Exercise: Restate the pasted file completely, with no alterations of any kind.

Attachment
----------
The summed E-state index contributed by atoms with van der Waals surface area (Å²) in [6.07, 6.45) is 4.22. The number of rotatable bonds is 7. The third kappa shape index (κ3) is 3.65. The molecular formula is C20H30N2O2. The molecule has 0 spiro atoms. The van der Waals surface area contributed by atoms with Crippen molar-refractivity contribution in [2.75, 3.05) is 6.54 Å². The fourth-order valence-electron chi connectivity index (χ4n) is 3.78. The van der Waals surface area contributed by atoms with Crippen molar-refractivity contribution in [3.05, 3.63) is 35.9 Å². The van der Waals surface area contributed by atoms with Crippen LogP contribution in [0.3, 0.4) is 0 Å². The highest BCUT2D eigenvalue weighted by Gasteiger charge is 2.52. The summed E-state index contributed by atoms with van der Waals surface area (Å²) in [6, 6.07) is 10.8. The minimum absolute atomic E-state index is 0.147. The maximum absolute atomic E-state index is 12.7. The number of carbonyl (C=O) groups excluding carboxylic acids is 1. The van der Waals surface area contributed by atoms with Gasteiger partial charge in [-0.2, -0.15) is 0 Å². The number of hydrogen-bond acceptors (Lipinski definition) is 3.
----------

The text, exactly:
The summed E-state index contributed by atoms with van der Waals surface area (Å²) in [6.07, 6.45) is 4.22. The number of rotatable bonds is 7. The third kappa shape index (κ3) is 3.65. The molecular formula is C20H30N2O2. The molecule has 0 spiro atoms. The van der Waals surface area contributed by atoms with Crippen molar-refractivity contribution in [2.75, 3.05) is 6.54 Å². The fourth-order valence-electron chi connectivity index (χ4n) is 3.78. The van der Waals surface area contributed by atoms with Crippen molar-refractivity contribution in [3.05, 3.63) is 35.9 Å². The van der Waals surface area contributed by atoms with Crippen LogP contribution in [0.3, 0.4) is 0 Å². The highest BCUT2D eigenvalue weighted by Gasteiger charge is 2.52. The summed E-state index contributed by atoms with van der Waals surface area (Å²) in [6, 6.07) is 10.8. The minimum absolute atomic E-state index is 0.147. The maximum absolute atomic E-state index is 12.7. The number of carbonyl (C=O) groups excluding carboxylic acids is 1. The van der Waals surface area contributed by atoms with Gasteiger partial charge in [-0.2, -0.15) is 0 Å². The number of hydrogen-bond acceptors (Lipinski definition) is 3.